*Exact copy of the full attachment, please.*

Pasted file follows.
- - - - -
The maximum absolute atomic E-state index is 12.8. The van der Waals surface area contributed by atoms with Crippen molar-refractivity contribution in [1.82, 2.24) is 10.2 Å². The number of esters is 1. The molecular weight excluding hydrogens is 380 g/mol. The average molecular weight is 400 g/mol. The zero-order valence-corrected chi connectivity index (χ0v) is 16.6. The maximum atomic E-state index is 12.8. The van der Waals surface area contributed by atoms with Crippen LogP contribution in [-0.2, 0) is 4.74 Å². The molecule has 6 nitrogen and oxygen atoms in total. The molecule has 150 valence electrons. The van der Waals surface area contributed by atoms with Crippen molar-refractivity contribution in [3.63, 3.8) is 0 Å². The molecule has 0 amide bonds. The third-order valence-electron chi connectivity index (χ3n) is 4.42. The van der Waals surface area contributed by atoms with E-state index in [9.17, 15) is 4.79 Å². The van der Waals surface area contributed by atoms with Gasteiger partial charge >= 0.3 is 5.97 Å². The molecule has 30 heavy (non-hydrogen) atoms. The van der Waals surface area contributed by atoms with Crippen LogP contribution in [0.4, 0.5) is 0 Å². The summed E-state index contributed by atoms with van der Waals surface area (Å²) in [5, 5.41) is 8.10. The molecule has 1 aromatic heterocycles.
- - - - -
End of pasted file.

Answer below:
The maximum absolute atomic E-state index is 12.8. The van der Waals surface area contributed by atoms with Crippen molar-refractivity contribution in [1.82, 2.24) is 10.2 Å². The number of esters is 1. The molecular weight excluding hydrogens is 380 g/mol. The average molecular weight is 400 g/mol. The zero-order valence-corrected chi connectivity index (χ0v) is 16.6. The maximum atomic E-state index is 12.8. The van der Waals surface area contributed by atoms with Crippen LogP contribution in [-0.2, 0) is 4.74 Å². The molecule has 6 nitrogen and oxygen atoms in total. The molecule has 150 valence electrons. The van der Waals surface area contributed by atoms with Crippen molar-refractivity contribution in [3.63, 3.8) is 0 Å². The molecule has 0 amide bonds. The third-order valence-electron chi connectivity index (χ3n) is 4.42. The van der Waals surface area contributed by atoms with E-state index in [9.17, 15) is 4.79 Å². The van der Waals surface area contributed by atoms with Gasteiger partial charge >= 0.3 is 5.97 Å². The molecule has 30 heavy (non-hydrogen) atoms. The van der Waals surface area contributed by atoms with Crippen LogP contribution in [0.4, 0.5) is 0 Å². The summed E-state index contributed by atoms with van der Waals surface area (Å²) in [5, 5.41) is 8.10. The molecule has 1 aromatic heterocycles.